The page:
Advances in technology often mean that we’ve made tasks easier and faster, and services more accessible. When it seems like there aren’t enough hours in the day this sounds like good news, but this can also mean that we’ve opened the door to new risks. Individually we take precautions to protect our personal information; shred important documents, mind our social networks and concoct mind-boggling passwords we’re sure we’ll remember (but never do).
Canadian businesses have also taken great strides in protecting the data we choose to share. A 2013 survey commissioned by the Office of the Privacy Commissioner of Canada, shows that of the 1,000 business surveyed 95% have never had a breach (see the full post here). Yet, despite our best efforts privacy breaches happen.
A 2015 report issued by Symantec, a company whose business is information security and management tells us that, 60 percent of all targeted attacks struck small and medium-sized organizations. Businesses of this size often have fewer resources to invest in security and Symantec says many are still not adopting basic best practices like blocking executable files and screensaver email attachments. In fact, cyber attacks make the top of the list for data breaches
- 49% cyber attackers
- 22% accidental breaches
- 21% theft or loss of computer or drive
- 8% insider theft
Is your organization cyber smart? Do you have policies in place to prevent a loss? Would you know what to do if one occurred? If you’re company manages the personal information of it’s clients, proprietary business data or private data of any kind, you’d be wise to start implementing some security protocols. Here are just a few basics to get you started:
You make the rules. Creating internal policies for employee online access can significantly help to mitigate loss. Be clear about internet use, the way sensitive data should be transmitted or stored, and the importance of effective passwords and privacy.
Stay on top of it. Simply keeping your systems up-to-date can limit the cracks in your security. Web browsers, firewalls, anti-virus software and others, you know, the reminders you click ‘remind me later’ for each time the pop-up comes into view?? Skip later and do now. Companies are often providing updates because they’ve identified new risks or vulnerabilities. It is in your best interest to keep them updated.
Know what you don’t know. Whether you’re a manufacturer, retailer, professional service provider or otherwise, you’ve earned your reputation and repeat business based on your expertise and continued growth in your field. Whatever that is, if you’re reading this post it’s likely not cyber security. Don’t wing it, especially when your customer data is on the line.
The Government of Canada has produced this handy resource for small and medium-sized businesses to get you started, download it here. It might also be worth engaging a cyber security consultant, also known as “ethical hackers”. These experts can help you identify your businesses vulnerabilities and give you the tools to protect your organizations most valuable data.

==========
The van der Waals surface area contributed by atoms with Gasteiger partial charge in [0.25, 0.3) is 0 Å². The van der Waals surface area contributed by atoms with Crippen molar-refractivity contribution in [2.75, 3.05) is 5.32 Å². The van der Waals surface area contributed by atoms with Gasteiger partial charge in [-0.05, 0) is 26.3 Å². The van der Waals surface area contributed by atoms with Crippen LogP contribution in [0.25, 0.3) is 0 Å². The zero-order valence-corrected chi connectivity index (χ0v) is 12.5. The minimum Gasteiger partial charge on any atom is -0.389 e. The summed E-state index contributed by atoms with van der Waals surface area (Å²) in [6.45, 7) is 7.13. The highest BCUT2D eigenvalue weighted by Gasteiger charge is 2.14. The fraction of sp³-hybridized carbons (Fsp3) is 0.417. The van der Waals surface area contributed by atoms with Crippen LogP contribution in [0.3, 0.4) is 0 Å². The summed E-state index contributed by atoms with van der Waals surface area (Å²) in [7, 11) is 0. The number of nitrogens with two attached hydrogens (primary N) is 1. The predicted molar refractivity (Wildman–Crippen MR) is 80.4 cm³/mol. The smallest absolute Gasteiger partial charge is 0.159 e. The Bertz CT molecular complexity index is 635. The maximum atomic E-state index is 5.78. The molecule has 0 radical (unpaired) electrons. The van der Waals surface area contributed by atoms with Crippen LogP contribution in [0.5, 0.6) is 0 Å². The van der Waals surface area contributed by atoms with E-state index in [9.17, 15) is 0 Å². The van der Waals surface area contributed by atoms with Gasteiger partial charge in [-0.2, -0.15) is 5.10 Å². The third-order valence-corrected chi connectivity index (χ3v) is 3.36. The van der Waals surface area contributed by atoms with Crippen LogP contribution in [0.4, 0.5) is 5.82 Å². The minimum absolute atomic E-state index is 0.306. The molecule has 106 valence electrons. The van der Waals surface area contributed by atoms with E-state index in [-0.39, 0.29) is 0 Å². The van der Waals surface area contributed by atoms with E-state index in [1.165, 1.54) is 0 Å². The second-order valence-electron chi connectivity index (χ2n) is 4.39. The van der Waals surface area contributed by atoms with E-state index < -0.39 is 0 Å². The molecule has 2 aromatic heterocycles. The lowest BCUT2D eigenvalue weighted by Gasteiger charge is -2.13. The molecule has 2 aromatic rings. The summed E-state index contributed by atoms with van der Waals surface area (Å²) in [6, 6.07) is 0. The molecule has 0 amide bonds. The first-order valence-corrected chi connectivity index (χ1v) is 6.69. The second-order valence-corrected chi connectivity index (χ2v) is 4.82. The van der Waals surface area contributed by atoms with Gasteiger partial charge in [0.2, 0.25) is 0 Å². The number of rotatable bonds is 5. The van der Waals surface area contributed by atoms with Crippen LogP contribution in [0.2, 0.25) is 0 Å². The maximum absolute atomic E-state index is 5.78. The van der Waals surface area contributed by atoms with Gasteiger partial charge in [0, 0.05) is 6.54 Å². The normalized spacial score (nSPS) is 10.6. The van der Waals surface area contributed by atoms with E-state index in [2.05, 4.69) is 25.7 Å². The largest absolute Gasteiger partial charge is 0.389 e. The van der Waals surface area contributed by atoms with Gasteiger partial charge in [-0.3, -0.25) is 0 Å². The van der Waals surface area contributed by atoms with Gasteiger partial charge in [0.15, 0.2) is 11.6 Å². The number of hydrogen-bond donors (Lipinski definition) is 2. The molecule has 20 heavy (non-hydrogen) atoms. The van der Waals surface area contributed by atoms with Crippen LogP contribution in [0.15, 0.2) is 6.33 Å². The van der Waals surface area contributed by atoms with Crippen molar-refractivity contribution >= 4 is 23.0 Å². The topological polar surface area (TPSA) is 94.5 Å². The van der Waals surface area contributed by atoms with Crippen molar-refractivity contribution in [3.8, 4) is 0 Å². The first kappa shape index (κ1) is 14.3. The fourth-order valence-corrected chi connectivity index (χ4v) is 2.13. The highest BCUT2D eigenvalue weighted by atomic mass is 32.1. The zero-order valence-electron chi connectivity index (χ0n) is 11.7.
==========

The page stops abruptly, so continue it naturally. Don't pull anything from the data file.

Be prepared. Just as technology gets smarter, the perpetrators of cyber crimes get smarter too. Should your business be the target of an attack are you prepared to make your customers whole again? Could you manage with the loss of income if a breach brought business to a halt?
This is where Cyber, Privacy and Media Risk (CPM) insurance can come to the rescue. CPM policies allow companies to customize coverage to match the exact risks they face or may encounter. This can include:
- Coverage for the expenses involved with the repairs and recovery from first and third-party privacy breaches
- Protection against liability for privacy violations
- Comprehensive multimedia liability protection against claims for intellectual property rights infringement relating to all forms of content, including user-generated content
- Coverage for the costs of phishing scams, telephone hacking, identity theft, wire fraud and extortion
- Defense against the loss of revenue associated with the reputational harm associated with a security breach or denial of service attack
- Technological errors and omissions coverage
- Coverage for regulatory actions and investigations
- Coverage for crisis communication costs
And, it doesn’t just stop there; there is plenty to consider when it comes to coverage. Again, talk to an expert. The team at InsureMy can help you assess your CPM risks and the appropriate coverage solution.
Want to know more? Review these sources and resources.
- Symantec – Internet Security Threat Report 2015
- Globe and Mail – Cyber Attacks and Canadian Businesses, August 18, 2014
- 2013 Canadian Businesses and Privacy-Related Issues Report – Prepared for the Office of the Privacy Commissioner of Canada
- 2014 Canadian Anti‐Fraud Centre Annual Statistical Report
- Government of Canada – Get Cyber Safe
Have More Questions?
Let me know and I’ll do my best to address it here for you and all of our readers. Better yet, contact an InsureMy advisor; these guys know their stuff. Email Info@InsureMy.ca or give them a call locally at (403) 410-1896 or toll free at 1-844-410-1896.
Everyday Insurance With Allie
Working mom, lover of the great outdoors and self-professed know-it-all. Our resident blogger, Allie isn’t the insurance guru she claims to be – but she’s learning and we are happy to help guide her. All the while keeping you in the loop on the “insurancey” stuff you need to know. #AskAllie